The Myths Portal

1929 Belgian banknote, depicting Ceres, Neptune and caduceus

Myth is a genre of folklore or theology consisting primarily of narratives that play a fundamental role in a society, such as foundational tales or origin myths. For folklorists, historians, philosophers or theologians this is very different from the use of "myth" simply indicating that something is not true. Instead, the truth value of a myth is not a defining criterion.

Myths are often endorsed by secular and religious authorities and are closely linked to religion or spirituality. Many societies group their myths, legends, and history together, considering myths and legends to be true accounts of their remote past. In particular, creation myths take place in a primordial age when the world had not achieved its later form. Other myths explain how a society's customs, institutions, and taboos were established and sanctified. There is a complex relationship between recital of myths and the enactment of rituals. (Full article...)

The picture stone Lilbjärs III, showing a helmeted woman receiving a man with a horn of mead. On picture stones, the recurring motif of a woman receiving a man with a horn is generally interpreted as a dead man being received by a valkyrie at Valhalla.

In Norse mythology, a valkyrie (from Old Norse: valkyrja, lit.'chooser of the slain') is one of a host of female figures who guide souls of the dead to the god Odin's hall Valhalla. There, the deceased warriors become einherjar (Old Norse "single (or once) fighters"). When the einherjar are not preparing for the cataclysmic events of Ragnarök, the valkyries bear them mead. Valkyries also appear as lovers of heroes and other mortals, where they are sometimes described as the daughters of royalty, sometimes accompanied by ravens and sometimes connected to swans or horses.

Valkyries are attested in the Poetic Edda (a book of poems compiled in the 13th century from earlier traditional sources), the Prose Edda, the Heimskringla (both by Snorri Sturluson) and the Njáls saga (one of the Sagas of Icelanders), all written—or compiled—in the 13th century. They appear throughout the poetry of skalds, in a 14th-century charm, and in various runic inscriptions. (Full article...)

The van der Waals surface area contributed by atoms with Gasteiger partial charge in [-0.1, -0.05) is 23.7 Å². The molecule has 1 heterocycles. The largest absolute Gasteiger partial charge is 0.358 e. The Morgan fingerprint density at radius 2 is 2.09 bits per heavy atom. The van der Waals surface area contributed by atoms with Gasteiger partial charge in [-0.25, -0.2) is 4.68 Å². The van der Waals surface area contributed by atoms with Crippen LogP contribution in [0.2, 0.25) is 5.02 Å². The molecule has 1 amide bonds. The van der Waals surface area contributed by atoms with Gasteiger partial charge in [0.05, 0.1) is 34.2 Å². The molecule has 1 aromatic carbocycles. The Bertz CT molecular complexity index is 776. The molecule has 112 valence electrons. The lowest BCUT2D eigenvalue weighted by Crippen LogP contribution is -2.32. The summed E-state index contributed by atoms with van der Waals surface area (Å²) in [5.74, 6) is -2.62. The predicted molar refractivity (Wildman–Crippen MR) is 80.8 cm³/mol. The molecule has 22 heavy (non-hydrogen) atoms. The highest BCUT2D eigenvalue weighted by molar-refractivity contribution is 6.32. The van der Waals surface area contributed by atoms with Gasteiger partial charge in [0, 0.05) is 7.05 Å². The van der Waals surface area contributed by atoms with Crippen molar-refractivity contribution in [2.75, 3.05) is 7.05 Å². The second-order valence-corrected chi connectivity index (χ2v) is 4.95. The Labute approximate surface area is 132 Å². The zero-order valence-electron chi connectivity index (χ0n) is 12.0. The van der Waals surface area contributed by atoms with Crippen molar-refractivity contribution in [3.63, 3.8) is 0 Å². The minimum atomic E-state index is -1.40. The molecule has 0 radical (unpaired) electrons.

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Centauress, by John La Farge

A centaur (/ˈsɛntɔːr, ˈsɛntɑːr/ SEN-tor, SEN-tar; Ancient Greek: κένταυρος, romanizedkéntauros; Latin: centaurus), occasionally hippocentaur, also called Ixionidae (Ancient Greek: Ἰξιονίδαι, romanizedIxionídai, lit.'sons of Ixion'), is a creature from Greek mythology with the upper body of a human and the lower body and legs of a horse that was said to live in the mountains of Thessaly. In one version of the myth, the centaurs were named after Centaurus, and, through his brother Lapithes, were kin to the legendary tribe of the Lapiths.

Centaurs are thought of in many Greek myths as being as wild as untamed horses, and were said to have inhabited the region of Magnesia and Mount Pelion in Thessaly, the Foloi oak forest in Elis, and the Malean peninsula in southern Laconia. Centaurs are subsequently featured in Roman mythology, and were familiar figures in the medieval bestiary. They remain a staple of modern fantastic literature. (Full article...)

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